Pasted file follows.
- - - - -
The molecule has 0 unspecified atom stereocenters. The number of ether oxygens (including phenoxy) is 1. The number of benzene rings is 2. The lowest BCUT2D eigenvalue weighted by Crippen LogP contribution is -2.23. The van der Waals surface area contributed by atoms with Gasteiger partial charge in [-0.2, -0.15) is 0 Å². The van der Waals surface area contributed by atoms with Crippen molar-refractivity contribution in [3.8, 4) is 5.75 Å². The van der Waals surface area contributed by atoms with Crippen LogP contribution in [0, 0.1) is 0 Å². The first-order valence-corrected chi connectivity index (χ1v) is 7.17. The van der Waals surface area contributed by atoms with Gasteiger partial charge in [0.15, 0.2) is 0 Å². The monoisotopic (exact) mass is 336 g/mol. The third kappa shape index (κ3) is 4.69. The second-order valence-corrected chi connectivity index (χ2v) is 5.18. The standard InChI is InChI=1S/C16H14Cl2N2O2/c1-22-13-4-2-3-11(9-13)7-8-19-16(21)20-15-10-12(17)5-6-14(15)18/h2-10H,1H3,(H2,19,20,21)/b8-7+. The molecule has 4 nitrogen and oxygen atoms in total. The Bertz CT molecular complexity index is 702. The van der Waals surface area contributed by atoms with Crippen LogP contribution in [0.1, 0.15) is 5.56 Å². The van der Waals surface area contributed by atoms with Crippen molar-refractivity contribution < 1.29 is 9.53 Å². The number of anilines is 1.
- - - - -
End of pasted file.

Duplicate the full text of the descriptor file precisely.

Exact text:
The molecule has 0 unspecified atom stereocenters. The number of ether oxygens (including phenoxy) is 1. The number of benzene rings is 2. The lowest BCUT2D eigenvalue weighted by Crippen LogP contribution is -2.23. The van der Waals surface area contributed by atoms with Gasteiger partial charge in [-0.2, -0.15) is 0 Å². The van der Waals surface area contributed by atoms with Crippen molar-refractivity contribution in [3.8, 4) is 5.75 Å². The van der Waals surface area contributed by atoms with Crippen LogP contribution in [0, 0.1) is 0 Å². The first-order valence-corrected chi connectivity index (χ1v) is 7.17. The van der Waals surface area contributed by atoms with Gasteiger partial charge in [0.15, 0.2) is 0 Å². The monoisotopic (exact) mass is 336 g/mol. The third kappa shape index (κ3) is 4.69. The second-order valence-corrected chi connectivity index (χ2v) is 5.18. The standard InChI is InChI=1S/C16H14Cl2N2O2/c1-22-13-4-2-3-11(9-13)7-8-19-16(21)20-15-10-12(17)5-6-14(15)18/h2-10H,1H3,(H2,19,20,21)/b8-7+. The molecule has 4 nitrogen and oxygen atoms in total. The Bertz CT molecular complexity index is 702. The van der Waals surface area contributed by atoms with Crippen LogP contribution in [0.1, 0.15) is 5.56 Å². The van der Waals surface area contributed by atoms with Crippen molar-refractivity contribution < 1.29 is 9.53 Å². The number of anilines is 1.